2019 Reflections

As the working year has come to an end and I’ve been making calls back to family in Australia for the holidays, I’ve been asked regularly how I feel. The honest answer is—tired. The burnt out kind of tired.

I need a break. It’s been 8 years since I’ve had a proper vacation. A week where I wasn’t working and was disconnected and able to spend time to recover.

This comes at the end of a year that’s brought good and bad. I’m probably feeling it more now because I’m in a low point. As I write this out and take stock of what was, I can see there’s a lot to be pleased with.

I still bounce between feeling like I’m getting somewhere or whether this is all slowly dying. Depends on my mood (I am now getting help with this).


I started working on Paperchain in April 2016. Almost four years ago. Rahul joined me in December that year. Dave a little after that.

Last December I found out Paperchain had been accepted into the Techstars Blockchain Accelerator here in New York City. This was one of the highest points of validation at a point where it felt like we needed to wind the company down.

I had no idea what kind of change Techstars would bring. I don’t think it’s impact can be measured in equity offered or dollar investment. Personally and professionally, Paperchain, and me still being CEO, is because of Yossi Hasson, Caroline Toch and Techstars.

For Paperchain, I think there is before-Techstars and after-Techstars and I have no idea what I was doing with this company for the two years before Techstars.

Techstars ends with a demo day pitch to a room full of investors, mentors, peers and friends. You can see our pitch below. I cannot tell you how many hours went into rehearsing that. The timing of the slide changes. Every word. We worked hard on that pitch and I believe it shows. I’m very proud of the effort we put into this and what that says about us.


After taking money from Techstars and a small angel round in the summer, we were able to make our first full-time hires. Thank you to Valerie and Shashank for the belief. And to David and Dick for getting their hands dirty.

The photo below is of Valerie, David and I at the Women in Music Holiday party. Having those first people come on, catch the spark and join in us in creating the company is one of the most rewarding moments I’ve had with Paperchain.

Having your first full-time hire say 4 weeks into the job, “for what it’s worth, you have an amazing product” is one of the most wonderful bits of feedback you could ever hear. And of course, my response was, “it’s your product now as well.”


Those hires led to our first pilot transaction. True to our vision, we advanced $60,000 worth of Spotify revenue to one of our record label customers using decentralized finance protocols. This is the first time a an advance of this type has been made using decentralized finance. I’m excited Paperchain has a place in DeFi history.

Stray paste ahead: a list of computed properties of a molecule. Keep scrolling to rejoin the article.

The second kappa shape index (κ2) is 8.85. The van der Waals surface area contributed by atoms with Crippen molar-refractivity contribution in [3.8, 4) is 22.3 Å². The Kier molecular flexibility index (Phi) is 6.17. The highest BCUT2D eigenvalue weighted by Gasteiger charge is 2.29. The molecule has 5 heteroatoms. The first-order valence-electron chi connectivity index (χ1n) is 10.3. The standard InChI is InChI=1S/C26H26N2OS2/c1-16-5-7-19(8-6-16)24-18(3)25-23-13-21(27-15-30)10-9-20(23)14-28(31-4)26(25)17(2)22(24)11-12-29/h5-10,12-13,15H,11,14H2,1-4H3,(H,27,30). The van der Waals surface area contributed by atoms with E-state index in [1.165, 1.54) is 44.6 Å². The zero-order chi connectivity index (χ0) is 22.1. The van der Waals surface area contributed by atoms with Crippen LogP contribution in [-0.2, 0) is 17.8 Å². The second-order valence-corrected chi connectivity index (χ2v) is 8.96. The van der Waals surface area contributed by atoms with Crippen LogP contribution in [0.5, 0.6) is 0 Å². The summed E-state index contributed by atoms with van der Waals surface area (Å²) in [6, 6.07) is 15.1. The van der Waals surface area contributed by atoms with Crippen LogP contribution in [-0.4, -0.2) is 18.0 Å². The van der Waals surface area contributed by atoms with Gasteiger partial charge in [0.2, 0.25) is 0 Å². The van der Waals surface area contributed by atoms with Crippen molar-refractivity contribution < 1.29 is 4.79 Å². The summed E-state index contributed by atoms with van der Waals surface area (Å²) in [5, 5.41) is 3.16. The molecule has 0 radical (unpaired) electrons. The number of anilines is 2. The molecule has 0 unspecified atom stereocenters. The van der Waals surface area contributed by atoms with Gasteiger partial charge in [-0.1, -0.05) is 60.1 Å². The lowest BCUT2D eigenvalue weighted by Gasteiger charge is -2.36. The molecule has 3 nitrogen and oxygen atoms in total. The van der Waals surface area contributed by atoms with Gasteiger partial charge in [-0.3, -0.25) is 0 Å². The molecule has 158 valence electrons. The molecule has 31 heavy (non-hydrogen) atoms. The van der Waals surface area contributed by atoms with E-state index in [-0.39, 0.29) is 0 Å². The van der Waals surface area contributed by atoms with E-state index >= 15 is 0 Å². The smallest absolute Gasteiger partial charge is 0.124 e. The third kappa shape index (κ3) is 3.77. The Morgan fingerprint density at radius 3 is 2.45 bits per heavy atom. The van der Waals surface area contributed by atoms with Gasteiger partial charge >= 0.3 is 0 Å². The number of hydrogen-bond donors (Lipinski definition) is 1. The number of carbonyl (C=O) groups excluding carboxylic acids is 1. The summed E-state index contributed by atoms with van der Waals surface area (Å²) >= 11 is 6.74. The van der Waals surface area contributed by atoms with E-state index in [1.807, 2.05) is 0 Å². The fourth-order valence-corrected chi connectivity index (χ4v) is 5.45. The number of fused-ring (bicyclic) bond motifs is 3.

Rough edges aside, I’m more bullish than ever that if we get this right, we not only change the way money is made available to creators, but change credit products for the better in general.

And I’m eternally grateful to our early adopters. They are why I keep going.

Seed Investment (ongoing)

I had hoped given our product-market fit, traction and the transaction we’d be able to close a quick seed round before the end of the year. While those conversations have now bled into 2020, I’m still disappointed I wasn’t able to close it all. I’m still learning the “vc game”. What makes it most frustrating is everybody, including the VCs know it’s a game, but we all have to play along anyway.

First revenue

That happened and I look back on it now as important but it’s passing. What’s next?

Public speaking

Active year for public speaking again. The highlight was going back to my hometown in Australia and presenting at BigTech pitch competition at BigSound, and winning.

In 2020 I will no longer be traveling for speaking unless flights and accommodation are covered at a minimum.


Bleeding over from the professional side, I’ve had a wonderful year through work that I’ve been able to meet so many amazing people in this industry.

Personally, this was an unbelievably hard year. I’ve spent the last 6 months working through my divorce. There is so much weight to that and it’s been an unbearable load to carry.

I feel like a failure. And it’s a failure that I don’t think can be surpassed, so in one way, it’s made me less concerned about how I’d feel if Paperchain failed, because it’s not going to be more painful than this. I’ve gone back into therapy to work through my emotional shortcomings, and while it’s helped, there’s still a long way to go.